6 forecasting best practices from BetterVu


Meredith Hobik

Head of Finance Solutions

Now that we are entering the second quarter of the year, many finance teams are getting down to their first systematic reforecast, while more agile organizations that adopt a monthly rolling forecast may have already completed two or more. In our fast-moving business world, generating more frequent forecasts can bring obvious benefits. But according to recent research from Deloitte, only about a quarter of businesses practice rolling forecasts—and those that do tend to be smaller businesses. So what’s holding back the majority?

Towards the end of last year, we asked Mitch Max of Anaplan’s Toronto-based global partner BetterVu to share some best practices on how to produce more timely and accurate forecasts—without the heavy lifting. This last point—avoiding heavy lifting—is critical, Mitch said, because it’s one thing to build an effective forecasting process, but that process is unlikely to be sustainable unless it’s also efficient.

Here, in summary, is what Mitch recommended:

  • Identify business drivers that are both predictive and causal, then forecast them at appropriate levels of granularity and dimensionality. For instance, this might mean forecasting retail revenue by sales by square foot at department and store level, and then applying statistical techniques to account for seasonality.
  • Make forecasting a continuous process by building driver-based models that can be quickly and easily refreshed with transactional data. That way, new forecasts can be generated in just a couple of days. Mitch stressed that the forecasting process has to be fast if it is to help managers to reach quick and timely decisions that will optimize financial performance in the short term.
  • Automate the process while allowing manual overrides, as that’s the only way you can manage the large amount of data involved in such a short time window. This may mean automating the forecasting of each base-level driver using the most appropriate statistical technique before allowing managers to review and amend the results based on their local knowledge. Or it could mean following the 80/20 rule by automating the forecast for the majority of customers. This can give managers time to concentrate on a small number of large accounts that generate most of the revenue.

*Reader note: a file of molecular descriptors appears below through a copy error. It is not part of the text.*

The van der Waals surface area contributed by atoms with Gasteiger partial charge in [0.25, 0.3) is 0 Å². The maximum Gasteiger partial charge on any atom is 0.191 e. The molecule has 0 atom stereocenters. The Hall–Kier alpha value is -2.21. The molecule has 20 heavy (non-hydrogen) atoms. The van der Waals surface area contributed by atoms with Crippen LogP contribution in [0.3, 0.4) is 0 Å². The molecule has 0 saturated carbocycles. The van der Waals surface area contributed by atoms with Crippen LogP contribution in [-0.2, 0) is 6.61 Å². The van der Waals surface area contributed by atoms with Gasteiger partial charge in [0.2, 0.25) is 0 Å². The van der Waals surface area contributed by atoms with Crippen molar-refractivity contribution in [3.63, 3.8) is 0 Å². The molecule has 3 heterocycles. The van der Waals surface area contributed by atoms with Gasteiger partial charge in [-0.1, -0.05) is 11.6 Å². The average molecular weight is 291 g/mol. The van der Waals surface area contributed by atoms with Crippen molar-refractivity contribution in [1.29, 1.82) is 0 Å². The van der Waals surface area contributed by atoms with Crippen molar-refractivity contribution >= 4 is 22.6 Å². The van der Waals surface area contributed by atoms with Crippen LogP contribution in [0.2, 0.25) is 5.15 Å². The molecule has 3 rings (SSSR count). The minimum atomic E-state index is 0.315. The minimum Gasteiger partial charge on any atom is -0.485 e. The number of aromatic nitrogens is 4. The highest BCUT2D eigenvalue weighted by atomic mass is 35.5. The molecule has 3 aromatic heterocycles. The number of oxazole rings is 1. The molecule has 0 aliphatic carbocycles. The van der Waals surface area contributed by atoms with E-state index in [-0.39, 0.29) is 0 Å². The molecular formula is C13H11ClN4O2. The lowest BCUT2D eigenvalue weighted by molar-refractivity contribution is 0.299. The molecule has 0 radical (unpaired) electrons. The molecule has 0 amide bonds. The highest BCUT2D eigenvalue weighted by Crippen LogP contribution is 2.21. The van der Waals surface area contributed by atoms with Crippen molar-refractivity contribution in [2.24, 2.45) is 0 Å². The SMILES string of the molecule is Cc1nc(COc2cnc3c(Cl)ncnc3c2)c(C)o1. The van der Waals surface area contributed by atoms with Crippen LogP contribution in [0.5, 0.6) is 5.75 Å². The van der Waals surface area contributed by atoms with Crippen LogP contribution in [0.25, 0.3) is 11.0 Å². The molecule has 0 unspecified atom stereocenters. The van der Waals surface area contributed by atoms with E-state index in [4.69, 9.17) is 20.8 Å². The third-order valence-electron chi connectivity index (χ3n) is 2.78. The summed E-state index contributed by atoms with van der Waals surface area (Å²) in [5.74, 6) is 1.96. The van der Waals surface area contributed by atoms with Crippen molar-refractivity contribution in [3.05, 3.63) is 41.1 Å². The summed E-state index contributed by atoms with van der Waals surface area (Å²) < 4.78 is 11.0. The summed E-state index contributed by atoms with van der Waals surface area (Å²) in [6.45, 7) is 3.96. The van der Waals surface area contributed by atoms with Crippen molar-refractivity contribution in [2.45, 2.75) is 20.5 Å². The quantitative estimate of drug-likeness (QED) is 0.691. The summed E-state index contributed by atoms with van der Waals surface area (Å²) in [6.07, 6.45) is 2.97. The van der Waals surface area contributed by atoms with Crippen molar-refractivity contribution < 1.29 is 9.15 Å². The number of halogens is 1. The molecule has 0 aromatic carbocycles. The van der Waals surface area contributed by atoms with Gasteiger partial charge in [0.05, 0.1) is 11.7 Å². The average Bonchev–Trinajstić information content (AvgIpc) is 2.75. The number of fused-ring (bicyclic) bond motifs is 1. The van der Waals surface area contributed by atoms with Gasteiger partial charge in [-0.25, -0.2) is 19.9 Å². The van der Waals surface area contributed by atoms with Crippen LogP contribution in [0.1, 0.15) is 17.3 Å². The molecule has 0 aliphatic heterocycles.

• Build collaborative processes using a connected planning platform such as Anaplan that allow all parts of the business to both share assumptions and update their data in real time. That means involving sales and operations (rather than just the finance team) as part of the forecasting process. Only with sales and operations involvement in the forecasting process can the various business functions realign their plans and capacity around changing levels of demand.
  • Strive to improve the accuracy of the forecast of each of the business drivers that have the biggest impact on the accuracy of the overall financial forecast. Track accuracy over time and focus initiatives to improve the accuracy of parts of the forecasting model that fall behind.
  • Integrate forecasting with management practices so that new forecasts fit into existing cycles for sales or supply chain planning. That way, forecasts will be available when they are most needed and will help managers make better decisions.

Mitch finished his presentation by reminding the audience that companies need to be agile if they are to prosper today. The good news is that agility can be built by systematically adopting the forecasting practices outlined above.

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